his spiky blond hair in the wing mirror and by the time he'd got down,
Elaine's father already had the back open and was reaching for
the first of the long, flat boxes of Spanish lettuce.
Theston post office was part of an uncompleted 1930S development
in the centre of the town. It was the work of Cedric Meadows, the
Borough Architect, who had left for Malaya a year later, leaving
undisclosed debts. On a good day, when Martin cycled into North
Square he saw the redbrick walls, the asymmetric stone-dressed
tower, the steeply gabled roof and portentous curved steps up to the
bulky oak front door as a rather splendid mess. On a bad day he
barely saw the post office at all, his eye being drawn unwillingly to
the neonbordered, poster-plastered window of the video store on its
left and the jumble-sale jolliness of the Save the Children shop on its
As he had done every morning, forty-eight weeks a year for the
last sixteen years, Martin cycled around two sides of the square and
turned into Echo Passage. If there were no unwelcomely parked
cars he would slowly raise his right leg, transfer his weight to the
left-hand pedal and, braking as he did so, glide balletically into
Phipps' Yard, coming to rest, precisely, alongside the back steps of
the post office. Ernie Padgett, the current Postmaster, a title he had
privately refused to relinquish when postmasters had been officially
renamed managers four years earlier, lived on the premises. He
would normally have opened up and had some tea on, but recently
he had been unwell and with retirement imminent had seemed to be
losing interest in the job. Highly irregularly, he had entrusted his
assistant, Martin, with a set of keys and these Martin had to use
As Elaine arrived there was already a brace of regulars waiting
outside the main door. At their head was Harold Meredith, a small,
sturdy man with a walking stick and a head of closely trimmed
white hair, more often than not concealed beneath a tweed cap. He
took care over his appearance and wouldn't
dream of leaving the house in anything less correct than a hound's-tooth
jacket and an Army Pay Corps tie. His pale, smooth-skinned
complexion showed little sign of age, though he was known to be
over eighty. Since his wife's death five years earlier, the post
office had become his adopted home.
`You're up with the lark, Mr Meredith,' Elaine called jauntily,
because that was the way he liked it.
`I'm up for a lark any day,' came the ritual reply.
`I'm too old for you, Mr Meredith,' Elaine protested and fluttered
her eyelashes as she reached the top of the steps and pressed the
doorbell for Martin to let her in.
Elaine and Martin refrained from any physical contact whilst they
were on post office premises. Even when there were just the two of
them in the back kitchen they only ever touched accidentally. Elaine
had begun to entertain increasingly elaborate fantasies of coffee-break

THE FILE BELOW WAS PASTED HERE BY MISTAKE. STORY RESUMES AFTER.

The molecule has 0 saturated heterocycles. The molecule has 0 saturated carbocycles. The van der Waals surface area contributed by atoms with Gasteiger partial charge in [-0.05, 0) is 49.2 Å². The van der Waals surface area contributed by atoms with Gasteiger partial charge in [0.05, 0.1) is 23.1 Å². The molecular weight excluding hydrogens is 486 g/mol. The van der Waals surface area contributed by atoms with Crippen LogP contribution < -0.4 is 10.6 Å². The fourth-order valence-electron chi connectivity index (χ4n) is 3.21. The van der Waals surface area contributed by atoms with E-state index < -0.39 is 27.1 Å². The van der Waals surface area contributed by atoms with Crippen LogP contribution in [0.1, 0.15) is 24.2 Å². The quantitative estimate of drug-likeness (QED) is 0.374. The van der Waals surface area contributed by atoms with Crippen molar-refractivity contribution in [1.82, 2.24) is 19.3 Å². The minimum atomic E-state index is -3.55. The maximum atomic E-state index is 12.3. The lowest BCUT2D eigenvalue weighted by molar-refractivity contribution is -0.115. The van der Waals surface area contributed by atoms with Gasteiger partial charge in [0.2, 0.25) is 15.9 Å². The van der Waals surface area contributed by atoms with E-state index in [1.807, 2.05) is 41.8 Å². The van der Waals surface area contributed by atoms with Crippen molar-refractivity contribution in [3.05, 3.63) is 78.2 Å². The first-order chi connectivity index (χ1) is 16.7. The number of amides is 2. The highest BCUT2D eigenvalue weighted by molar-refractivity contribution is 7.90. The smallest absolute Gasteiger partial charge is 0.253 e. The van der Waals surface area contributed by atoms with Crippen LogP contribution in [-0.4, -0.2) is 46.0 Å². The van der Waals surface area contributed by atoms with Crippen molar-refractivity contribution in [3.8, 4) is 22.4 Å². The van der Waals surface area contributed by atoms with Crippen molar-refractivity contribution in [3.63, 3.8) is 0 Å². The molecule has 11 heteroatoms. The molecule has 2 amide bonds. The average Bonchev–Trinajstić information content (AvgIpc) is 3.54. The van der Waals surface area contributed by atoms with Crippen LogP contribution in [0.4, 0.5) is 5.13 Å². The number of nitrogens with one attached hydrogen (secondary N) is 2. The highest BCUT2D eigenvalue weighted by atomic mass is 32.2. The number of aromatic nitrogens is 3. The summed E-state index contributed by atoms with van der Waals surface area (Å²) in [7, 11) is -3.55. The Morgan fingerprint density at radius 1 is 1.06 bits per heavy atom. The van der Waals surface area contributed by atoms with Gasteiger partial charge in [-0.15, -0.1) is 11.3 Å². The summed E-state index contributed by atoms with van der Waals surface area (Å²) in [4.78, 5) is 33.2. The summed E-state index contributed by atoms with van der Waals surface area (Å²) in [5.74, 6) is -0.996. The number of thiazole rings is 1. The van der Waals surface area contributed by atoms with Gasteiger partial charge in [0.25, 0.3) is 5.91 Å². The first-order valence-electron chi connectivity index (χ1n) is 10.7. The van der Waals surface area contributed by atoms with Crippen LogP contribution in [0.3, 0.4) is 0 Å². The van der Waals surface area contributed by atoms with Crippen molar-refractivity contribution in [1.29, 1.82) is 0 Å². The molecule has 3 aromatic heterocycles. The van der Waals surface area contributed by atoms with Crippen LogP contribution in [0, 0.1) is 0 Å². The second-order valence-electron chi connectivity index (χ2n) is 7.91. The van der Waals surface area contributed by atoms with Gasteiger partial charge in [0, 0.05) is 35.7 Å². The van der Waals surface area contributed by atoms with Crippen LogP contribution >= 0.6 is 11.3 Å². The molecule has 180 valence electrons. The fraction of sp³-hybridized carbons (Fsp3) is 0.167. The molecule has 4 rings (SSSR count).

passion but Martin remained the complete professional and,
once he was inside the building, his sole relationship was with the
public. No enquiry, however fatuous or ill informed, failed to receive
his full attention, nor was any irrelevant personal information treated
as less than engrossing. Even Mrs Harvey-Wardrell, whom Elaine
thought the most vile creature imaginable, could not dislodge his
mask of professional affability.
Pamela Harvey-Wardrell was the self-appointed queen of
Theston society. She was a snob's snob, a woman of such epic and
ineffable unselfconsciousness that, if born poor and unwelcome, she
might well have been certified mad, She was another early riser. A
keen ornithologist, she could often be seen on the marshes at dawn,
glasses raised, scouring the reedbeds. She was over six feet tall and
from a distance, in her deer-stalker, Barbour jacket and matching
thigh-length waders, she could easily be taken for a small tree.
Though she could wait for hours on a jacksnipe or a water rail
she had no patience for humans and this particular morning her
restlessness was almost tangible as Martin explained slowly and
laboriously to Harold Meredith the intricacies of the Pension
Income Bonds, something which he had to do on more or less a
weekly basis. Mr Meredith nodded earnestly as he listened.
`So would you like a leaflet?' Martin asked him.
`Oh, yes please,' he returned, eyes lighting up.
Martin leant down to the cupboard and, flicking it open with his
right foot, withdrew a small pile of them. He detached one and
handed it to Mr Meredith. `Here you are. Pensioners' Income
Bond Booklet, Series 2.'
`D'you want it back?'
`No, you hang on to it, Mr Meredith.'
`How much is it?'
`Oh, for God's sake ...' came quite audibly from behind him.
`Morning, Mrs Harvey-Wardrell.' Martin offered a placatory
She didn't seem placated.
`I'm in a dreadful hurry.'
`Yes, I'll be with you right away. That should answer all your
questions, Mr Meredith.'
`How much is it, Martin?'
`Completely free. Compliments of the Post Office.'
Mr Meredith's eyes swam with emotion. `I can remember when
you could send a letter to Hong Kong for a penny halfpenny,' he